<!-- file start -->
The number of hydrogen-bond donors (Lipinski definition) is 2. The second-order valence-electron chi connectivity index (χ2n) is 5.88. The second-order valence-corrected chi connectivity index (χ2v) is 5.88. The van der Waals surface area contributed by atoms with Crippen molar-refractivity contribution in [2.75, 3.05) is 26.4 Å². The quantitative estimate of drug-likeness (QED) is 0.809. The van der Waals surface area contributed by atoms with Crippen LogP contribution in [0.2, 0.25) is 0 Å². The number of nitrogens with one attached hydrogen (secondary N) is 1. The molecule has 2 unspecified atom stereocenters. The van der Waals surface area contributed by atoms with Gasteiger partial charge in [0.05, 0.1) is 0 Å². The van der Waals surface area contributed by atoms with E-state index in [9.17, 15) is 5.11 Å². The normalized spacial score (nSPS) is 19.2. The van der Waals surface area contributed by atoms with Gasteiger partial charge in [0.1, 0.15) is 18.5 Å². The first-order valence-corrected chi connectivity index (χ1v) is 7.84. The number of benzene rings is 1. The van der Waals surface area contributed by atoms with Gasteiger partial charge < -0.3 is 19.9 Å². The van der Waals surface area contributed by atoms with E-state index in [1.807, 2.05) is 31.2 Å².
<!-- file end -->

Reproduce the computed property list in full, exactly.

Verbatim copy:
The number of hydrogen-bond donors (Lipinski definition) is 2. The second-order valence-electron chi connectivity index (χ2n) is 5.88. The second-order valence-corrected chi connectivity index (χ2v) is 5.88. The van der Waals surface area contributed by atoms with Crippen molar-refractivity contribution in [2.75, 3.05) is 26.4 Å². The quantitative estimate of drug-likeness (QED) is 0.809. The van der Waals surface area contributed by atoms with Crippen LogP contribution in [0.2, 0.25) is 0 Å². The number of nitrogens with one attached hydrogen (secondary N) is 1. The molecule has 2 unspecified atom stereocenters. The van der Waals surface area contributed by atoms with Gasteiger partial charge in [0.05, 0.1) is 0 Å². The van der Waals surface area contributed by atoms with E-state index in [9.17, 15) is 5.11 Å². The normalized spacial score (nSPS) is 19.2. The van der Waals surface area contributed by atoms with Gasteiger partial charge in [0.1, 0.15) is 18.5 Å². The first-order valence-corrected chi connectivity index (χ1v) is 7.84. The number of benzene rings is 1. The van der Waals surface area contributed by atoms with Gasteiger partial charge < -0.3 is 19.9 Å². The van der Waals surface area contributed by atoms with E-state index in [1.807, 2.05) is 31.2 Å².